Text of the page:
Often Mistaken As Alzheimer's, THIS Condition You Can Treat

Often Mistaken As Alzheimer's, THIS Condition You Can Treat
Most people know about the debilitating effects of Alzheimer's, as it causes memory loss, confusion, and a loss of motor skills, among other symptoms. Doctors continue their attempts to understand Alzheimer's, hoping to one day find the cure to this terrible disease. What most people don't know, however, is that there is a form of dementia that mimics the symptoms of Alzheimer's, but can be controlled or even reversed with the right treatment. Idiopathic normal pressure hydrocephalus, or iNPH, affects nearly one million people in the United States. Men and women usually are affected by iNPH when they are about 70 years old and only 20 percent of them get treatment. Common symptoms of dementia include lack of bladder control and disturbances to an individual's gait. For years these symptoms were believed to have nothing to do with the fluid in the brain. However, doctors now know that the fluid build up in the brain can cause pressure that may result in these symptoms. A CT or MRI scan may reveal where the fluid build up is occurring in a patient's brain. The fluid is known as cerebrospinal fluid and it's a normal part of what anyone's brain since it helps the body maintain the cerebral blood flow. However, someone who suffers from iNPH will have this flow interrupted. To remedy this, doctors scan a patient's brain to learn where fluid is building up and not maintaining its regular flow. If ventricles in the brain are enlarged, then doctors may consider surgery to alleviate the pressure here. First, a spinal tap is performed on a patient to determine if they'll respond to shunt surgery. If the patient can handle shunt surgery, then doctors will place a shunt at the base of the brain or spine to relieve the build up of cerebrospinal fluid. The shunt redirects the fluid to another part of the body such as the bladder, where it can be excreted normally. The surgery has a success rate between 60 and 80 percent, thus giving hope to those who may be suffering from what they believe is Alzheimer's.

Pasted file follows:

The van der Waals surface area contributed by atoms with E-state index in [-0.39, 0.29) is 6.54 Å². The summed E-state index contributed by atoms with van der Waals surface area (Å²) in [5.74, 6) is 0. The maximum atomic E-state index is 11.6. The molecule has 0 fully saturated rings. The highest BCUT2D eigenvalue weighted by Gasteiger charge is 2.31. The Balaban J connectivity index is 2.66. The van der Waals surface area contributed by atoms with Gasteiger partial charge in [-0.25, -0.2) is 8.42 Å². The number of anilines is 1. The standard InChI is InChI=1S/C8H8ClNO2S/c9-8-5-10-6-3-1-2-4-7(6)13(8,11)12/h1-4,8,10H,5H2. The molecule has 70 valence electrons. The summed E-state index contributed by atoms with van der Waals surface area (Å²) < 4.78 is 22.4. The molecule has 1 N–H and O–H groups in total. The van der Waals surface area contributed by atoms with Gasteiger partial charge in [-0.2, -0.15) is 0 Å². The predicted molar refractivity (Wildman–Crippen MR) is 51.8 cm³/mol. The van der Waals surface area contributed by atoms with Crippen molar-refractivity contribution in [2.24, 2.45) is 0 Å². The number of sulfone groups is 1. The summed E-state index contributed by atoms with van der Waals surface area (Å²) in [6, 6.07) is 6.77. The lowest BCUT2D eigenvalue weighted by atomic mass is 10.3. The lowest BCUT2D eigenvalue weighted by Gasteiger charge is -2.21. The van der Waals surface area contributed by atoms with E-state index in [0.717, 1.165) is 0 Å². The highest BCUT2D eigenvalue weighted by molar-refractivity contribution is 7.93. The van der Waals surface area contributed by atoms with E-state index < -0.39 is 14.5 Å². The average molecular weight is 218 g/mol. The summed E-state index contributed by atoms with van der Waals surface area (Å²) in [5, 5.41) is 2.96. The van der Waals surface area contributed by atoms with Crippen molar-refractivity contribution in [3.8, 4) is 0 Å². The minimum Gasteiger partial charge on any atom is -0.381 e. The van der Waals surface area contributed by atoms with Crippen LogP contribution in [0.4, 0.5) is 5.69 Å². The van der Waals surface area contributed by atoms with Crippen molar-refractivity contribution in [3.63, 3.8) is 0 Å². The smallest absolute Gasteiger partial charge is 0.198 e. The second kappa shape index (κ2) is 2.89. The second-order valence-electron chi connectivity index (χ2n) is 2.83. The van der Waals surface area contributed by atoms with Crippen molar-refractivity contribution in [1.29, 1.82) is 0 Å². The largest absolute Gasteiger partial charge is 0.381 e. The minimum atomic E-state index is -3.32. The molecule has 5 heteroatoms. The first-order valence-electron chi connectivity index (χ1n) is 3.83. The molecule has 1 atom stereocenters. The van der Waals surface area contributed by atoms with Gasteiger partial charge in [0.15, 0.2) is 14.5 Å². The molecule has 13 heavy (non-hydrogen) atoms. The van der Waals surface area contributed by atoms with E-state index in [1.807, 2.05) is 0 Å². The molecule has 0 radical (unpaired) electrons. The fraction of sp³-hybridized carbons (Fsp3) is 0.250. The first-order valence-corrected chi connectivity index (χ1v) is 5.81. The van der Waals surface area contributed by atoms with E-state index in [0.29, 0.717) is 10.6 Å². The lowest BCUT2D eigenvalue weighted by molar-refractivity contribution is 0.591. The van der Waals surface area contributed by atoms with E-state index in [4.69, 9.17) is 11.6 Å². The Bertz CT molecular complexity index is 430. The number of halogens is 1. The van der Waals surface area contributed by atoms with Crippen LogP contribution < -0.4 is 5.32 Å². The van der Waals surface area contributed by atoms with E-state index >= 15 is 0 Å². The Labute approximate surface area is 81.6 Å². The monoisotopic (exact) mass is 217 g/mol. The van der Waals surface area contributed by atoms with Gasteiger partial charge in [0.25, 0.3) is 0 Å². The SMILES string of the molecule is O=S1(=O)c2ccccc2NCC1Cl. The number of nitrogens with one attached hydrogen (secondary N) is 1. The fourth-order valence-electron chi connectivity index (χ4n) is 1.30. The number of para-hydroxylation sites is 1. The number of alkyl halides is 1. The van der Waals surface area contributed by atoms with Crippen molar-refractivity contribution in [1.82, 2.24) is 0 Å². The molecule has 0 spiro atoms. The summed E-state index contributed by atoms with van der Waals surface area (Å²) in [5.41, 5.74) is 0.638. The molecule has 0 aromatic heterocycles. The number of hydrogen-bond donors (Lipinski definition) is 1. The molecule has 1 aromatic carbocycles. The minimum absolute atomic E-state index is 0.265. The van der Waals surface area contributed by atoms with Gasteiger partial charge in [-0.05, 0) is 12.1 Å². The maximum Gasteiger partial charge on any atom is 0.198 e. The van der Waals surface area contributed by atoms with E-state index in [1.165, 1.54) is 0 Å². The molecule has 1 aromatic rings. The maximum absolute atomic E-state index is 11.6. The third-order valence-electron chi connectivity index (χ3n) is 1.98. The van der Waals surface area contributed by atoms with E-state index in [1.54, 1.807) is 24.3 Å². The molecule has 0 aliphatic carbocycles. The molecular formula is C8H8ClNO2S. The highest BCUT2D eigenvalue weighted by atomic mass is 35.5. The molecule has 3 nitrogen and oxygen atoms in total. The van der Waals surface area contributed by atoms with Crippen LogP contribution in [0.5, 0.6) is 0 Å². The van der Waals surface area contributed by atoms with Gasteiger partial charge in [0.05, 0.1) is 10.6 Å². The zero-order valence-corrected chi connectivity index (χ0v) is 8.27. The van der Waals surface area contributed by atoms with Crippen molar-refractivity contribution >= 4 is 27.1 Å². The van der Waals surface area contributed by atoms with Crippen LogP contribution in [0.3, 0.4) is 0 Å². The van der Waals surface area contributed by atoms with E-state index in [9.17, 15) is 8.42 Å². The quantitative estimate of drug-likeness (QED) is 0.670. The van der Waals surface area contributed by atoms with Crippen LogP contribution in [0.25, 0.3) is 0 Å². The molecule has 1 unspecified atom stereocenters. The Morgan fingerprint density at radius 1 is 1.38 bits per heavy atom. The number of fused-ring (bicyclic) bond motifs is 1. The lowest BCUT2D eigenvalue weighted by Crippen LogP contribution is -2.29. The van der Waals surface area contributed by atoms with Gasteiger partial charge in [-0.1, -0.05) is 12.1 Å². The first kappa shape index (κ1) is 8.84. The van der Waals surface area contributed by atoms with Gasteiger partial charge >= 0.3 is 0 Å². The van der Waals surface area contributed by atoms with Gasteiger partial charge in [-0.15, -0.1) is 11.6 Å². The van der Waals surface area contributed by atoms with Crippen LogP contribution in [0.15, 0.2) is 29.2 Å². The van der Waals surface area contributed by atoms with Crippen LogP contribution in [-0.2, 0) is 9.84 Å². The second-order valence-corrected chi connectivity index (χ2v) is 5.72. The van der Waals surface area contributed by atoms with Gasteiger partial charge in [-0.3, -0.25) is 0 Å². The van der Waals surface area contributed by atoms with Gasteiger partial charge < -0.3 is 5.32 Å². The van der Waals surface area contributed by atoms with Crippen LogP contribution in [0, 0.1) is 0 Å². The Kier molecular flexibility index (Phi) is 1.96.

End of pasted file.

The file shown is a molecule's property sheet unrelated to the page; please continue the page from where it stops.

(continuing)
CONTINUED: This Deadly "Sleeper" Virus Could Trigger Alzheimer's

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